# Bayes Rule Example

Suppose that we have two bags each containing black and white balls. One bag contains three times as many white balls as blacks. The other bag contains three times as many black balls as white. Suppose we choose one of these bags at random. For this bag we select five balls at random, replacing each ball after it has been selected. The result is that we find 4 white balls and one black. What is the probability that we were using the bag with mainly white balls?

Solution. Let A be the random variable "bag chosen" then A={a1,a2} where a1 represents "bag with mostly white balls" and a2 represents "bag with mostly black balls" . We know that P(a1)=P(a2)=1/2 since we choose the bag at random.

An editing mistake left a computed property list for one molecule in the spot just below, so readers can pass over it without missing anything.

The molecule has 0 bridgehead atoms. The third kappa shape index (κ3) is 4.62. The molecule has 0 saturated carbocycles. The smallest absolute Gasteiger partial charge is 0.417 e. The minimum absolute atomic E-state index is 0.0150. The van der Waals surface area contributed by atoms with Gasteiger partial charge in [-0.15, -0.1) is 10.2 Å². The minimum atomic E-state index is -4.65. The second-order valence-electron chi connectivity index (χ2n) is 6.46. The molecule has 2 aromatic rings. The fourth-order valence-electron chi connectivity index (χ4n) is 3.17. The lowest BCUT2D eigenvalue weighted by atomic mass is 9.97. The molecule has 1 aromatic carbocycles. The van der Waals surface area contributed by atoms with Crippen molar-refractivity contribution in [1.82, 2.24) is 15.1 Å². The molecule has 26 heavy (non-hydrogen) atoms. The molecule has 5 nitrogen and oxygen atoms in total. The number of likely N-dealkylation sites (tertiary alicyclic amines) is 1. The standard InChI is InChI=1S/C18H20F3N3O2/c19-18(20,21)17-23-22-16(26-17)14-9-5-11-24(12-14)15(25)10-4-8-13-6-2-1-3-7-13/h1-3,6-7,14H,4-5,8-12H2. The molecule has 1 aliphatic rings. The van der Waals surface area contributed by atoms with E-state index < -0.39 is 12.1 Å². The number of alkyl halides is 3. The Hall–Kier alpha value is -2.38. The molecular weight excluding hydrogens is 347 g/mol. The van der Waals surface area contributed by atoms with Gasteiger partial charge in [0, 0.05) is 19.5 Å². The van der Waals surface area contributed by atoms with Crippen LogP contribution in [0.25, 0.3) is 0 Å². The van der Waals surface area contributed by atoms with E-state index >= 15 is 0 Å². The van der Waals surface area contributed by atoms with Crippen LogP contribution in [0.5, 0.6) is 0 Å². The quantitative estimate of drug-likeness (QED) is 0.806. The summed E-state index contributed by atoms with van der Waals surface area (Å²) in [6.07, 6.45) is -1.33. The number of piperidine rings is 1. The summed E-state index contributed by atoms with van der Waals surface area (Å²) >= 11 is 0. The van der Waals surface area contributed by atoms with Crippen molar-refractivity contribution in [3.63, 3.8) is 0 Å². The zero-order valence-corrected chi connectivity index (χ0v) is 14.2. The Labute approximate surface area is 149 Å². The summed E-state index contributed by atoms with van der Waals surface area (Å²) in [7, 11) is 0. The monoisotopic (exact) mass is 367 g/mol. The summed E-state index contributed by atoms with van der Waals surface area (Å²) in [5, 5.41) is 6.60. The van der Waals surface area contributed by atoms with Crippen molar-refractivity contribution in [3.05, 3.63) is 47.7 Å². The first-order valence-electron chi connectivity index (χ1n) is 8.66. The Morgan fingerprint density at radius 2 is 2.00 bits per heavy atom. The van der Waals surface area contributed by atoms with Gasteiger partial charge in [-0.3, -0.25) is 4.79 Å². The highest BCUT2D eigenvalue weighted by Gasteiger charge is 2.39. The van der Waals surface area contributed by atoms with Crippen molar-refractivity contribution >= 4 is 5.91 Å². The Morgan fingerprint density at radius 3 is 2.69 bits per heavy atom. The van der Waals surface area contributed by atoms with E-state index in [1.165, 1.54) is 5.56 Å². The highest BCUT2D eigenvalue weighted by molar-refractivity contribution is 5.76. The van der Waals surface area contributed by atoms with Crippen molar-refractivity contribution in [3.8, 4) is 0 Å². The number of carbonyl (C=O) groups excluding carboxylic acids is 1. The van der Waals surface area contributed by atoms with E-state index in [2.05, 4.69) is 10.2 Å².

Let B be the event "4 white balls and one black ball chosen from 5 selections".

Then we have to calculate P(a1|B). From Bayes' rule this is: Now, for the bag with mostly white balls the probability of a ball being white is ¾ and the probability of a ball being black is ¼. Thus, we can use the Binomial Theorem, to compute P(B|a1) as: Similarly hence